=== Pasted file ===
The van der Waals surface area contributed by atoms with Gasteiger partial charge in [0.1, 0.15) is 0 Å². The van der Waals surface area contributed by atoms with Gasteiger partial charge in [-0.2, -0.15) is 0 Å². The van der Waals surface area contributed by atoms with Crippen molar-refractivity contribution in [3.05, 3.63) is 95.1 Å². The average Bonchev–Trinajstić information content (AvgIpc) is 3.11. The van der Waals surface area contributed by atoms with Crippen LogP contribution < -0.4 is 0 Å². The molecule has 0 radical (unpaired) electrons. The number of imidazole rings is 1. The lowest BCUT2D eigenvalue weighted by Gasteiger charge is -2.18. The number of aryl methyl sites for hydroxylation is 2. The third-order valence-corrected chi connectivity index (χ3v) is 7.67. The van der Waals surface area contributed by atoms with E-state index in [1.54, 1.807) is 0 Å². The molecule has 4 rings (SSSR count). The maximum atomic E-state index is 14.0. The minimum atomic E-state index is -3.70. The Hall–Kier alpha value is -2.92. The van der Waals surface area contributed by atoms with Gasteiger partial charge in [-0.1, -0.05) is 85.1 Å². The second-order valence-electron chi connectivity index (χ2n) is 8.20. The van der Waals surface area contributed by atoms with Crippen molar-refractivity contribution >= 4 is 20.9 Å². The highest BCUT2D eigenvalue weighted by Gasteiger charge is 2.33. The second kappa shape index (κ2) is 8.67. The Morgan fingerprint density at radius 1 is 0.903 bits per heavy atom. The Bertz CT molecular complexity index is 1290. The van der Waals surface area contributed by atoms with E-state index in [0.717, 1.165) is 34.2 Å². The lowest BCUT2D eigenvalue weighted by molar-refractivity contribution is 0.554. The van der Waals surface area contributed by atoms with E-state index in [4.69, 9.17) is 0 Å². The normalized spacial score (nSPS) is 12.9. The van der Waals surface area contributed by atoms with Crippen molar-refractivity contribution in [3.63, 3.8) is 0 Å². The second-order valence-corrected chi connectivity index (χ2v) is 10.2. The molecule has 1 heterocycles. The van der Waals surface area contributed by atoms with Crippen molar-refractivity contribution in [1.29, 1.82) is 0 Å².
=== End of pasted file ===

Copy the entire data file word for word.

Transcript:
The van der Waals surface area contributed by atoms with Gasteiger partial charge in [0.1, 0.15) is 0 Å². The van der Waals surface area contributed by atoms with Gasteiger partial charge in [-0.2, -0.15) is 0 Å². The van der Waals surface area contributed by atoms with Crippen molar-refractivity contribution in [3.05, 3.63) is 95.1 Å². The average Bonchev–Trinajstić information content (AvgIpc) is 3.11. The van der Waals surface area contributed by atoms with Crippen LogP contribution < -0.4 is 0 Å². The molecule has 0 radical (unpaired) electrons. The number of imidazole rings is 1. The lowest BCUT2D eigenvalue weighted by Gasteiger charge is -2.18. The number of aryl methyl sites for hydroxylation is 2. The third-order valence-corrected chi connectivity index (χ3v) is 7.67. The van der Waals surface area contributed by atoms with E-state index in [1.54, 1.807) is 0 Å². The molecule has 4 rings (SSSR count). The maximum atomic E-state index is 14.0. The minimum atomic E-state index is -3.70. The Hall–Kier alpha value is -2.92. The van der Waals surface area contributed by atoms with Gasteiger partial charge in [-0.1, -0.05) is 85.1 Å². The second-order valence-electron chi connectivity index (χ2n) is 8.20. The van der Waals surface area contributed by atoms with Crippen molar-refractivity contribution >= 4 is 20.9 Å². The highest BCUT2D eigenvalue weighted by Gasteiger charge is 2.33. The second kappa shape index (κ2) is 8.67. The Morgan fingerprint density at radius 1 is 0.903 bits per heavy atom. The Bertz CT molecular complexity index is 1290. The van der Waals surface area contributed by atoms with E-state index in [0.717, 1.165) is 34.2 Å². The lowest BCUT2D eigenvalue weighted by molar-refractivity contribution is 0.554. The van der Waals surface area contributed by atoms with E-state index in [4.69, 9.17) is 0 Å². The normalized spacial score (nSPS) is 12.9. The van der Waals surface area contributed by atoms with Crippen molar-refractivity contribution in [3.63, 3.8) is 0 Å². The second-order valence-corrected chi connectivity index (χ2v) is 10.2. The molecule has 1 heterocycles. The van der Waals surface area contributed by atoms with Crippen molar-refractivity contribution in [1.29, 1.82) is 0 Å².